|کد مقاله||کد نشریه||سال انتشار||مقاله انگلیسی||ترجمه فارسی||نسخه تمام متن|
|4934156||1363489||2018||10 صفحه PDF||ندارد||دانلود کنید|
â¢IN-OT enhanced eating concern after 4â6 weeks of daily treatment during re-feeding.â¢The present study found IN-OT was well tolerated and safe.â¢Salivary cortisol levels were lower in anticipatory response to an afternoon snack.â¢Plasma OT levels did not change after chronic IN-OT or with weight restoration.
BackgroundNutritional rehabilitation in anorexia nervosa (AN) is impeded by fear of food, eating and change leading to treatment resistance. Oxytocin (OT) exerts prosocial effects and modulates trust, fear, anxiety and neuroplasticity. The current placebo-controlled RCT examined the effects of intranasal oxytocin (IN-OT) in AN. The aim was to ascertain whether repeated doses of IN-OT enhance treatment outcomes in AN.MethodsAN patients self-administered 36 IU IN-OT or placebo daily for 4â6 weeks during hospital treatment. The outcome measures were change in the Eating Disorders Examination (EDE) scale, weight gain, cognitive rigidity, social anxiety, obsessive and autistic symptoms. The effects of the first and last doses of IN-OT were assessed relative to placebo before and after a high-energy afternoon snack, to determine potential dampening of cortisol and anxiety levels by OT.ResultsWeight gain was similar in both groups. The EDE eating concern subscale score was significantly lower after IN-OT treatment as was cognitive rigidity. There were no significant differences in social anxiety or any of the other outcomes at follow-up. After four weeks IN-OT, salivary cortisol levels were significantly lowered in anticipation of an afternoon snack compared to placebo. Morning plasma OT levels did not change after chronic IN-OT or with weight restoration.ConclusionIN-OT might enhance nutritional rehabilitation in AN by reducing eating concern and cognitive rigidity. Lower salivary cortisol levels in response to IN-OT suggest diminished neuroendocrine stress responsiveness to food and eating. Such effects require replication with inclusion of more sensitive subjective measures.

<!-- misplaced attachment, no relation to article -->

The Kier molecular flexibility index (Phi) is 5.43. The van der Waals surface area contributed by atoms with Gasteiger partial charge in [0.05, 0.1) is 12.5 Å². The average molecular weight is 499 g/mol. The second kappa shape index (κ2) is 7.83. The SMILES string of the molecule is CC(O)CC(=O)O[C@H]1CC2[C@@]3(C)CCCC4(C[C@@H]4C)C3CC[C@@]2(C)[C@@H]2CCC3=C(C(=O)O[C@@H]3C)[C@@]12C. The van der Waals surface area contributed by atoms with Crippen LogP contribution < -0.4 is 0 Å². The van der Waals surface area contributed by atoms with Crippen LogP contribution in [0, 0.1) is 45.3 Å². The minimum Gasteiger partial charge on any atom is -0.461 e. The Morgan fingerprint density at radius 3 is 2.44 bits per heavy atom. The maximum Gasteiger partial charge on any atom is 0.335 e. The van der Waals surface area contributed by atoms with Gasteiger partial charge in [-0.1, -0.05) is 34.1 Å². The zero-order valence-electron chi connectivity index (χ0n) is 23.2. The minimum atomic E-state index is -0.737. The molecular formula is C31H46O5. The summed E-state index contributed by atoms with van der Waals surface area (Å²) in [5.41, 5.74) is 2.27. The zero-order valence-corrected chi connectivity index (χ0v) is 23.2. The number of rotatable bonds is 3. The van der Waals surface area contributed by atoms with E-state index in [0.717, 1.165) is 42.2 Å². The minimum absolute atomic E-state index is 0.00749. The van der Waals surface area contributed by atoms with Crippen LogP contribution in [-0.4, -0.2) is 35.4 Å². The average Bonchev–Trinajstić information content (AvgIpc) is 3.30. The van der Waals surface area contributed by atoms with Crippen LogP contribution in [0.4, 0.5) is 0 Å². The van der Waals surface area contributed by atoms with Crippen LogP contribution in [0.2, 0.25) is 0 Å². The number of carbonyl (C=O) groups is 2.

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Journal: Psychoneuroendocrinology - Volume 87, January 2018, Pages 83-92